May 29, 2012, 1:12 AM EDT

Accurate, but not true. It took 23 years, but on Sunday morning’s Face the Nation, Bob Schieffer contended “everything” in his 1989 book, which provided a derogatory look from the left at the Reagan presidency, was “accurate” – yet “not entirely true.”

The leading title of the book published in January of 1989, when Schieffer held the role of “Chief Washington correspondent” for CBS News, The Acting President: Ronald Reagan and the Supporting Players Who Helped Him Create the Illusion That Held America Spellbound.

May 25, 2012, 2:05 AM EDT

In February of 2008, NewsBusters first highlighted MSNBC’s Chris Matthews oozing “I felt this thrill going up my leg” while listening to a speech by Barack Obama. Conservatives reminding him of it has certainly annoyed Chris Matthews ever since, so much so that he lashed out at C-SPAN’s Steve Scully, sinking to including the non-profit cable network’s senior executive producer as amongst the “jackasses” who dare to ask him about his infamous Obamagasm moment.

The confirmation of Matthews’ incredibly thin skin came Tuesday at a panel session during the National Cable and Telecommunications Association’s convention in Boston. “I hope you feel satisfied that you raised the most obvious question that is raised by every horse’s ass right-winger I ever bump into,” Matthews snarled.

May 24, 2012, 2:36 AM EDT

NBC anchor Brian Williams on Wednesday night ridiculed Mitt Romney’s quest to reduce the unemployment rate to six percent by 2016, a level enjoyed fewer than four years ago.

“Back when Newt Gingrich pledged $2.50 a gallon gasoline, if elected President, he was called out at the time for an unrealistic number. Today,” Williams charged without naming any source, “some of the same thing happened to Mitt Romney when he made a pledge on unemployment as part of his overall defense of his work at Bain Capital.”

May 20, 2012, 5:23 PM EDT

The Sunday interview show hosts all reacted with disbelief toward House Speaker John Boehner’s pledge to demand spending cuts equal to the debt ceiling increase, with CBS’s Bob Schieffer the most derisive as he declared “it was a week when you couldn’t believe your ears” because, when Boehner said the same thing last year, “Congress tied itself in such a knot that America’s credit rating was downgraded, not to mention Congress’ approval rating which hit a new low. And now he wants to fight the same battle? Was he kidding?”

Schieffer rued: “Does this mean we’re headed towards another of those nasty ‘stop everything’ political standoffs in an election year?”

May 17, 2012, 8:26 PM EDT

Reacting to Mitt Romney’s discomfort toward proposed independent expenditure ads reminding Americans of President Obama’s connections to Reverend Jeremiah Wright, on FNC Thursday night Charles Krauthammer delivered a rebuke to the media’s presumption raising Wright would be illegitimate. Krauthammer sure didn’t hold back:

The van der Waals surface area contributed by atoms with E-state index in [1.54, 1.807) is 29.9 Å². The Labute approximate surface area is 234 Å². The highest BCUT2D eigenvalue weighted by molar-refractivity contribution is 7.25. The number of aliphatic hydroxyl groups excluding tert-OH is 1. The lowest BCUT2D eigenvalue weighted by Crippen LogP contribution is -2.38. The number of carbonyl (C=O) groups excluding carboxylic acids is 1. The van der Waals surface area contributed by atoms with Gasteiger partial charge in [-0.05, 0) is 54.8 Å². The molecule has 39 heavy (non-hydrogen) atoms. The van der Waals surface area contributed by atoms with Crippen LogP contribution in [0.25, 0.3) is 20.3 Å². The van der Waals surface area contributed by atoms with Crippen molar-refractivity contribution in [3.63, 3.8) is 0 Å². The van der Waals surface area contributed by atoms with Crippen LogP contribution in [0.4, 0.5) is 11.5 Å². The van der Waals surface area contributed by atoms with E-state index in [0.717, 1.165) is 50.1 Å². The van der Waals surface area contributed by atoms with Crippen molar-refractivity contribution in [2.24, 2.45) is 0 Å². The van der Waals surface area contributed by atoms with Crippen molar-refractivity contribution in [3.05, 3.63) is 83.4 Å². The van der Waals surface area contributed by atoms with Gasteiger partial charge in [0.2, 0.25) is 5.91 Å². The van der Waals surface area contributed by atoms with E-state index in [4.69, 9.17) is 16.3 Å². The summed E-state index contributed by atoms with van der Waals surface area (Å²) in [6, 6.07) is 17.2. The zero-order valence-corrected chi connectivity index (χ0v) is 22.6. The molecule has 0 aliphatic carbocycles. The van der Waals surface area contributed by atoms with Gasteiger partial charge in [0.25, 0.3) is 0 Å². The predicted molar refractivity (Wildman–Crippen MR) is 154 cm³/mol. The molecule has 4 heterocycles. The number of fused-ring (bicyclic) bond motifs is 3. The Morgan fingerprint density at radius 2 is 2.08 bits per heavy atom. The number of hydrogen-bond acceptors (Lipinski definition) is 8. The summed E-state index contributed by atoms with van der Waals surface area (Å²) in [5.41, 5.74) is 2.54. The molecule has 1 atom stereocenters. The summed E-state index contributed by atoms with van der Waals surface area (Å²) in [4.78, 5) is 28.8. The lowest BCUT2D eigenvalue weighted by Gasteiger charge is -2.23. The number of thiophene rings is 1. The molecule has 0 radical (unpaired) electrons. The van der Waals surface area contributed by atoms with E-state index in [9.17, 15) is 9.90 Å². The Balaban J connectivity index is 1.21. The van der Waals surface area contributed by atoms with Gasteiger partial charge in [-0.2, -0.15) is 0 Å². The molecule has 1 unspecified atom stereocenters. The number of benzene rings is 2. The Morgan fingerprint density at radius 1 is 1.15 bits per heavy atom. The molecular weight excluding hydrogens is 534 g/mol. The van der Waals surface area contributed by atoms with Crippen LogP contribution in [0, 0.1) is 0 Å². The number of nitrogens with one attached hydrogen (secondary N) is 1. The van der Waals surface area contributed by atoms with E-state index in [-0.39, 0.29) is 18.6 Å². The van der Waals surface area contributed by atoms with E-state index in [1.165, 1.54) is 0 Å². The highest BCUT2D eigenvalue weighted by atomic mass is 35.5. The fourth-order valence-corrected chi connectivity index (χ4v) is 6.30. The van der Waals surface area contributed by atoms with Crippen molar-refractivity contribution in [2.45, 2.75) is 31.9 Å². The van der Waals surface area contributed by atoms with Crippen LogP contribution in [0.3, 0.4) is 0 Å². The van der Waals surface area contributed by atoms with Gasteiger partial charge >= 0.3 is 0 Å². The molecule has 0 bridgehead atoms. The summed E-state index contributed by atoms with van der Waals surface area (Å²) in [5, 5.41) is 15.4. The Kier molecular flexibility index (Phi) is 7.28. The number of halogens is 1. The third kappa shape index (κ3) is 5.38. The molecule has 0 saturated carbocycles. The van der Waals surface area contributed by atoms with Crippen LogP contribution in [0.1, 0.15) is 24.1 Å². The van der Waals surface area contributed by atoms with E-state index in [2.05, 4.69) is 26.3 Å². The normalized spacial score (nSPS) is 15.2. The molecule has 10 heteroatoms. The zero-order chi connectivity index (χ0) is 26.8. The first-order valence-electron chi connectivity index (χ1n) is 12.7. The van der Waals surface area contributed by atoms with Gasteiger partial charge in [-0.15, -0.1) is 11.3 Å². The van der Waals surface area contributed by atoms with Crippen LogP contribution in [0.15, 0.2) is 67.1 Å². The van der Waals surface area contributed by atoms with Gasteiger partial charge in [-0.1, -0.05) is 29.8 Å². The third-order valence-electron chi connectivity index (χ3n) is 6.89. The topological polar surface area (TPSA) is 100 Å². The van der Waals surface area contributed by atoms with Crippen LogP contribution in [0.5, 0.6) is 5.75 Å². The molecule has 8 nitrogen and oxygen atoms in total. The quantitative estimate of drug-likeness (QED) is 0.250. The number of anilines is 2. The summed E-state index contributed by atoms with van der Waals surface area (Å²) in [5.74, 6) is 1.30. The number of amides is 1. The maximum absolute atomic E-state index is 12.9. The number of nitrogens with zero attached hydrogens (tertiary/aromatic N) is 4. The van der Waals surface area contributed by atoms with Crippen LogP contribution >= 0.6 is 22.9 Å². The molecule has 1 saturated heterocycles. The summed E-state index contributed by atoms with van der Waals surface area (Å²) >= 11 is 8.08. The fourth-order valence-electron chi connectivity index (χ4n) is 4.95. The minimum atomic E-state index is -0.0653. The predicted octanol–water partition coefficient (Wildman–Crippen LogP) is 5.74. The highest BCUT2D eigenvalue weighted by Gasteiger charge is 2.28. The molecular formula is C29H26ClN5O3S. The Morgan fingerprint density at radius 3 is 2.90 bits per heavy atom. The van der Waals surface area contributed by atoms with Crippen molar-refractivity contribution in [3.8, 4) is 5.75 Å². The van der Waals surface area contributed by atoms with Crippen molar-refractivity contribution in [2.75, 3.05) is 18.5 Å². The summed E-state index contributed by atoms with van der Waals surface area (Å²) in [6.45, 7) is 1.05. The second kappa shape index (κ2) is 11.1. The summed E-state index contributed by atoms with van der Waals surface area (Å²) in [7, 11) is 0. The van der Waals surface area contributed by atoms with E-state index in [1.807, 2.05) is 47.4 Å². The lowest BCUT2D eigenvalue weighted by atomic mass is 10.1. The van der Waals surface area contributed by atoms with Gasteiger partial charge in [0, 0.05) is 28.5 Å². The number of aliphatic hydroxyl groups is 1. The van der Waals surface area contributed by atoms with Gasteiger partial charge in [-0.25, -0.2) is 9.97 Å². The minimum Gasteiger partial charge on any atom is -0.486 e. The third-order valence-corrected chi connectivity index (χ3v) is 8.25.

I think there is an appalling double standard here. It’s okay for the Washington Post to run a five thousand word front page story on a prank that Romney, at the age of 15, committed. And yet it’s somehow illegitimate, the low road or whatever, for people to bring up the fact that the adult Obama had a 20-year relationship with a racist anti-American preacher whom he considered, spoke about, wrote about as his mentor and spiritual advisor.

May 16, 2012, 11:12 AM EDT

In a particularly sleazy allegation, David Letterman on Tuesday night alleged former President George W. Bush and former Vice President Dick Cheney “went soft” on finding Osama bin Laden “because they were worried about upsetting their Saudi Arabian royalty buddies.” Talk about a lack of civility and respect for elected officials.

Letterman’s impugning of the former administration came during a sit-down with NBC Nightly News anchor Brian Williams, just after Letterman charged “we invaded Iraq because Cheney wanted to help out his buddies at Brown and Root and Halliburton.”

May 15, 2012, 2:54 AM EDT

What is a ludicrous answer for $800? The response from Chris Matthews when a naive Alex Trebek asked him on Jeopardy!: “Do you approach it from the point of view of I have an opinion about the subject that’s going to be discussed today, or you have your researchers look into that subject and then form an opinion?”

Matthews, host of MSNBC’s Hardball where he consistently spews left-wing views and ridicules conservatives, replied: “Here’s how I try to do it. Ready? Fact, analysis and then opinion. That’s the best way to do it. Report the news, figure out what it means, then figure out your attitude is about it. That’s how I do the show.”

May 13, 2012, 12:33 AM EDT

From the end of Wednesday night’s Special Report with Bret Baier on FNC, a Tonight Show rendition of a college-era love letter from Barack Obama which Baier suggested may “shed some light on his early political leanings.”

May 11, 2012, 9:23 AM EDT

The Washington press corps always love it when establishment Republicans scold conservatives for trying to “purify” the party, and Time magazine’s Michael Scherer did not disappoint. “Indiana Sen. Dick Lugar did not go quietly, after losing his primary contest Tuesday in Indiana to a Tea Party-backed challenger, Richard Mourdock,” Scherer wrote the next day in a Time “Swampland” blog titled “The Importance of Dick Lugar’s Farewell Warning.”

“If there is one thing the American people need to read today,” the former writer for the far-left Mother Jones directed, “it is his farewell missive, which may prove to be as prescient and long lasting as Dwight Eisenhower’s 1961 exit speech warning of the coming military industrial
complex.”

May 6, 2012, 3:53 PM EDT

CBS’s Bob Schieffer, who in February asked New Jersey Governor Chris Christie whether the Republican presidential candidates “are pushing your party too far to the right to make the nomination worth anything when you get to November?”, on Sunday repeated his mantra, demanding of Peggy Noonan: “Do you think that the Republican Party has moved too far right for its own good?”

As if he cares about the success of Republicans or conservatives.

Schieffer fretted “the situation that’s happened out in Indiana, where Richard Lugar, who’s probably passed more significant legislation than any single member of the Senate right now, I would say -- that I can think of -- he might actually get beat in the primary because they think he’s not conservative enough.”

April 30, 2012, 2:15 AM EDT

Catching up with Bryant Gumbel from a couple of weeks ago, on the April edition of his Real Sports show on HBO, the NBC News and CBS News veteran came to the defense of Miami Marlins manager Ozzie Guillen, who caused outrage amongst Cuban-Americans when he declared “I love Fidel Castro.” In an end of the program commentary, Gumbel couldn’t resist taking a jab at conservatives, charging:

Whipping up a frenzy over slights real and imagined is a play straight out of a far right handbook and Florida’s electoral cloud has often given Fidel’s critics far more leverage than their arguments merit.